Jeff Samardzija ruled ineligible for All-Star Game

July 6, 2014 – 10:55 pm by Hickey

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Hey now, Jeff Samardzija’s an All-Star. But he can’t get his game on and go play. And yes, I really am using this scenario as an excuse to open a blog post with Smash Mouth lyrics, because I’m dropping the gauntlet on the rest of the blogosphere’s lack of awesome writing skills. C’mon, internet. I dare you to try and up the ante with some Sugar Ray or something.

Anyway, Samardzija was named to the National League All-Star team on Sunday, just two days after being sent by the Cubs in a deal with Oakland that Chicago is hoping will someday be classified as a blockbuster. And therein lies the rub.

Even though he has already made his first appearance with the Athletics, according to the rule book Samardzija is ineligible to play for the American League squad because he was selected for his work playing for a National League squad. He’ll still get All-Star status and the corresponding contract bonus, but can’t actually suit up. For now.

Samardzija can actually make the American League roster as an injury replacement. That scenario was once faced by Carlos Beltran, who was voted onto the AL team as a Royal in 2004 before being dealt to the Astros, who were then in the National League.

When the rule was written — whenever that may have been — it made sense.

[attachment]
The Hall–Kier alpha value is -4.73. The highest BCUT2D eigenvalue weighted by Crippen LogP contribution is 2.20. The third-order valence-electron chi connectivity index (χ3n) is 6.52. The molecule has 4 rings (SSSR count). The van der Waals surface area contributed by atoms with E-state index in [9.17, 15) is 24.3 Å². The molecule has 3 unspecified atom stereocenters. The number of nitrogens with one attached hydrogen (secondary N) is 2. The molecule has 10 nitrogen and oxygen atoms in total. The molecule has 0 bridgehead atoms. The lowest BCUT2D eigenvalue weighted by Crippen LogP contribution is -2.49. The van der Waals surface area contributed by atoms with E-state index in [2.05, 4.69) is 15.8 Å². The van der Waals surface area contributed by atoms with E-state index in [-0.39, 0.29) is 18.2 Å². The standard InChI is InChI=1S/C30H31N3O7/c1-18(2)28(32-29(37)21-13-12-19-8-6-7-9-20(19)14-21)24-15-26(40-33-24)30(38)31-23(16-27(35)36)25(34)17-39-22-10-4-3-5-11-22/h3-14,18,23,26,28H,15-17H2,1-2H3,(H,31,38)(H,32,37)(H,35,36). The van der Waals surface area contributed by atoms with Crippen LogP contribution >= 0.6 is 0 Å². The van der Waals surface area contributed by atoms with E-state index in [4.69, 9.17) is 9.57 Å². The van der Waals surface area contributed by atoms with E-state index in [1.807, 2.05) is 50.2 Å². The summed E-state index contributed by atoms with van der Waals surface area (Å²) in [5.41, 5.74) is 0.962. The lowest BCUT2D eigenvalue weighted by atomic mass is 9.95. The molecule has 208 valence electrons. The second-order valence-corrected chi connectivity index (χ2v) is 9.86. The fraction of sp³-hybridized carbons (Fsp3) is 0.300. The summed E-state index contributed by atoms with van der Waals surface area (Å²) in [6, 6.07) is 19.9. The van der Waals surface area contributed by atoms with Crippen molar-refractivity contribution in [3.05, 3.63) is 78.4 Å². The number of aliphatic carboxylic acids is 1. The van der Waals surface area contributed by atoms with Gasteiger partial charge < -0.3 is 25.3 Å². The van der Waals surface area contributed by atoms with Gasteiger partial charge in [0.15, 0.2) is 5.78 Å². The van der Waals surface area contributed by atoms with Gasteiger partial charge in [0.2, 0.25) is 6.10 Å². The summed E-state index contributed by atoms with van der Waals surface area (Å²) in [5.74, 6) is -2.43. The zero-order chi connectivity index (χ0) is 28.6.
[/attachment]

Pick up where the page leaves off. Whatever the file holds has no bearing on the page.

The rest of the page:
The All-Star Game was one of two times each season that players from the American and National Leagues faced one another. They were testing their skill sets against two completely different samples. But with interleague play now a year-round venture, it’s an unnecessary anachronism. I would expect Bud Selig’s successor as commissioner — if not Selig himself — to push a rule that allows guys to play regardless of whether they’ve been traded between leagues. That holds doubly true now that home-field advantage in the World Series is on the line. If a guy’s been traded to a contender, he should have the opportunity to improve their postseason position.

All-Stars are supposed to have the chance to shine. After all, as the 2000 Nickelodeon Kids’ Choice Award winners for Favorite Band once told us, only shooting stars break the mold.

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